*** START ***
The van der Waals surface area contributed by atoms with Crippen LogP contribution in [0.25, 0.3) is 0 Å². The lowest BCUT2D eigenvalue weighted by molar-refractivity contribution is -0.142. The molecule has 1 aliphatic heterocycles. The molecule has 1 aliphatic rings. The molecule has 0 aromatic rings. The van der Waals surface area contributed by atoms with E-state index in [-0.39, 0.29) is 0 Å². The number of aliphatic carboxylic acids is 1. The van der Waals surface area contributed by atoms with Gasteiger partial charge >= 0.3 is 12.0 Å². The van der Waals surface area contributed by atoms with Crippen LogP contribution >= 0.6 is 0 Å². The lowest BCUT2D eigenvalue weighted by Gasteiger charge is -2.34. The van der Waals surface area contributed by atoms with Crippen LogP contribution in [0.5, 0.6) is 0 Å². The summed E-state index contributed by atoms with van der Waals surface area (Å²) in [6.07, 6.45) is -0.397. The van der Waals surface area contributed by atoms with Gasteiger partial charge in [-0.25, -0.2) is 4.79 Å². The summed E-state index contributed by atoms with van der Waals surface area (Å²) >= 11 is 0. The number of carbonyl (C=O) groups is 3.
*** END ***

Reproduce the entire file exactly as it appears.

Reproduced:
The van der Waals surface area contributed by atoms with Crippen LogP contribution in [0.25, 0.3) is 0 Å². The lowest BCUT2D eigenvalue weighted by molar-refractivity contribution is -0.142. The molecule has 1 aliphatic heterocycles. The molecule has 1 aliphatic rings. The molecule has 0 aromatic rings. The van der Waals surface area contributed by atoms with E-state index in [-0.39, 0.29) is 0 Å². The number of aliphatic carboxylic acids is 1. The van der Waals surface area contributed by atoms with Gasteiger partial charge >= 0.3 is 12.0 Å². The van der Waals surface area contributed by atoms with Crippen LogP contribution >= 0.6 is 0 Å². The lowest BCUT2D eigenvalue weighted by Gasteiger charge is -2.34. The van der Waals surface area contributed by atoms with Crippen LogP contribution in [0.5, 0.6) is 0 Å². The summed E-state index contributed by atoms with van der Waals surface area (Å²) in [6.07, 6.45) is -0.397. The van der Waals surface area contributed by atoms with Gasteiger partial charge in [-0.25, -0.2) is 4.79 Å². The summed E-state index contributed by atoms with van der Waals surface area (Å²) >= 11 is 0. The number of carbonyl (C=O) groups is 3.